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PLoS One. 2013;8(3):e59262. doi: 10.1371/journal.pone.0059262. Epub 2013 Mar 22.

Characterization of an ancient lepidopteran lateral gene transfer.

Author information

1
Department of Biology, University of Rochester, Rochester, New York, United States of America. dwheelerau@gmail.com

Abstract

Bacteria to eukaryote lateral gene transfers (LGT) are an important potential source of material for the evolution of novel genetic traits. The explosion in the number of newly sequenced genomes provides opportunities to identify and characterize examples of these lateral gene transfer events, and to assess their role in the evolution of new genes. In this paper, we describe an ancient lepidopteran LGT of a glycosyl hydrolase family 31 gene (GH31) from an Enterococcus bacteria. PCR amplification between the LGT and a flanking insect gene confirmed that the GH31 was integrated into the Bombyx mori genome and was not a result of an assembly error. Database searches in combination with degenerate PCR on a panel of 7 lepidopteran families confirmed that the GH31 LGT event occurred deep within the Order approximately 65-145 million years ago. The most basal species in which the LGT was found is Plutella xylostella (superfamily: Yponomeutoidea). Array data from Bombyx mori shows that GH31 is expressed, and low dN/dS ratios indicates the LGT coding sequence is under strong stabilizing selection. These findings provide further support for the proposition that bacterial LGTs are relatively common in insects and likely to be an underappreciated source of adaptive genetic material.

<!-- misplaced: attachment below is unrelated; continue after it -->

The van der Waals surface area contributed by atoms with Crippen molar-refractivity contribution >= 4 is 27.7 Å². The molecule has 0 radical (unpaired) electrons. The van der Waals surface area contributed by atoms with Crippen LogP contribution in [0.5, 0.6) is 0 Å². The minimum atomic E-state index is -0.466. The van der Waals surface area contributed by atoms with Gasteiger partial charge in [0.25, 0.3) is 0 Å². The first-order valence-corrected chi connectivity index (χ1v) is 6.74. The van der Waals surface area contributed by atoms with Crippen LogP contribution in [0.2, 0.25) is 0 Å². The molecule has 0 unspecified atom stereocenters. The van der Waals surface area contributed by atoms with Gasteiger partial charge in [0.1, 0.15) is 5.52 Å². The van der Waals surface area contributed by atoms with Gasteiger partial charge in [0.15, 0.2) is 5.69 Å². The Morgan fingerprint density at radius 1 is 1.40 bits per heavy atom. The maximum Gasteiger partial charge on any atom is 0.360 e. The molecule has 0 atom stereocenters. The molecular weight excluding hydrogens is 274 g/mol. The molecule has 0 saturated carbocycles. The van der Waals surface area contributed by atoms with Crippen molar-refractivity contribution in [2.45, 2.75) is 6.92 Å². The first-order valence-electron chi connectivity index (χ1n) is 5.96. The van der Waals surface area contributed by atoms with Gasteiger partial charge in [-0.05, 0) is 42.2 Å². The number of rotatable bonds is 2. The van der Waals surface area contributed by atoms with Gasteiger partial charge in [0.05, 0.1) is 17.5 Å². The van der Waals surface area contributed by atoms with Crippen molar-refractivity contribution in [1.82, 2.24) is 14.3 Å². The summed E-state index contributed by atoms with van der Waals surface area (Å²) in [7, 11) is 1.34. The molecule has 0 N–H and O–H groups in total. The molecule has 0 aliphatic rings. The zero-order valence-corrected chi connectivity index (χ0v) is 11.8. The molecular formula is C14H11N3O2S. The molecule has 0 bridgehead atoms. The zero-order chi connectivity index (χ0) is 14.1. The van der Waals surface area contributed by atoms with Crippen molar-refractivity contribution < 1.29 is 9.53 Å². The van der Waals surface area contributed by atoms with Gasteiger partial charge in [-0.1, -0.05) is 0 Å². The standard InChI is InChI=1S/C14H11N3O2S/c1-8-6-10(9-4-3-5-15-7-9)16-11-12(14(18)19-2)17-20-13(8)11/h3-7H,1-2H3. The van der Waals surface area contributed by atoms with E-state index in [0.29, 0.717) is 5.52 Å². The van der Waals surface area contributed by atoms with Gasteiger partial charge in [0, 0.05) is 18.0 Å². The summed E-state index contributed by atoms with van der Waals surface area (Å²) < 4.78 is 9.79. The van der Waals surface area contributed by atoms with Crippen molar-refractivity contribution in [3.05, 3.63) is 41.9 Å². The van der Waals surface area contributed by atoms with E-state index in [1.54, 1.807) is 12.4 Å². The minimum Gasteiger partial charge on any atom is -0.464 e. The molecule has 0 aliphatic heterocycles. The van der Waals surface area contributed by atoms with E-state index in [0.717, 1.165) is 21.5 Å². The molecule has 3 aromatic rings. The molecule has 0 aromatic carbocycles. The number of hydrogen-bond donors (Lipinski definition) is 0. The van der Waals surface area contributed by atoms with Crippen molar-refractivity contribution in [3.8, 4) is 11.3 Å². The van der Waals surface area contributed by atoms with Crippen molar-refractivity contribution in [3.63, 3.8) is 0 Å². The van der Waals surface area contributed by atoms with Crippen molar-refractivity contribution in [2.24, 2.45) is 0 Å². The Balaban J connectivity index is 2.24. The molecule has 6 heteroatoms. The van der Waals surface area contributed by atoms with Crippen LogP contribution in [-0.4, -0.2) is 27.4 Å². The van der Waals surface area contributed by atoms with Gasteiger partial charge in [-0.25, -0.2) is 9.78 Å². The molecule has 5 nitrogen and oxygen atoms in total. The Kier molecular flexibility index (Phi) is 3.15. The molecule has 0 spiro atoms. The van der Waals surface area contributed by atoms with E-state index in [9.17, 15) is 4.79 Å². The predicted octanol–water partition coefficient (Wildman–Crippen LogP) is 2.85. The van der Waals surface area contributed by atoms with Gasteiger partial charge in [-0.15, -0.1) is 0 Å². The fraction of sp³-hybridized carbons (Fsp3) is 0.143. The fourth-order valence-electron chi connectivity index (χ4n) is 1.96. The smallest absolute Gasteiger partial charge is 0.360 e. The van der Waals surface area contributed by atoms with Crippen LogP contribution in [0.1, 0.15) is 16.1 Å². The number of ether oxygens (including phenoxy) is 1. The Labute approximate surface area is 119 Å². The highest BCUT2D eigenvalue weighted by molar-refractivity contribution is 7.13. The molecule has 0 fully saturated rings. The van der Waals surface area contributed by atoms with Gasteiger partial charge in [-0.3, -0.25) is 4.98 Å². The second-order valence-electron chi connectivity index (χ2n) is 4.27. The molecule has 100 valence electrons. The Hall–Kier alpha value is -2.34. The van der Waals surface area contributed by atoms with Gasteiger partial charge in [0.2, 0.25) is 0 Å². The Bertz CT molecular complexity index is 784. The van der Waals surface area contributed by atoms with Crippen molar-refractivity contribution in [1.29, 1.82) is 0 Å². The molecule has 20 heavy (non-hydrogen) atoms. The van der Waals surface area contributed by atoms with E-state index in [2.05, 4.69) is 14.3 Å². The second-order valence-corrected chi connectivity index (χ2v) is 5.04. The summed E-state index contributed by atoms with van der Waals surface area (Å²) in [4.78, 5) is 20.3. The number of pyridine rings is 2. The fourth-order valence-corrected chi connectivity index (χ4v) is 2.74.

PMID:
23533610
PMCID:
PMC3606386
DOI:
10.1371/journal.pone.0059262
[Indexed for MEDLINE]
Free PMC Article

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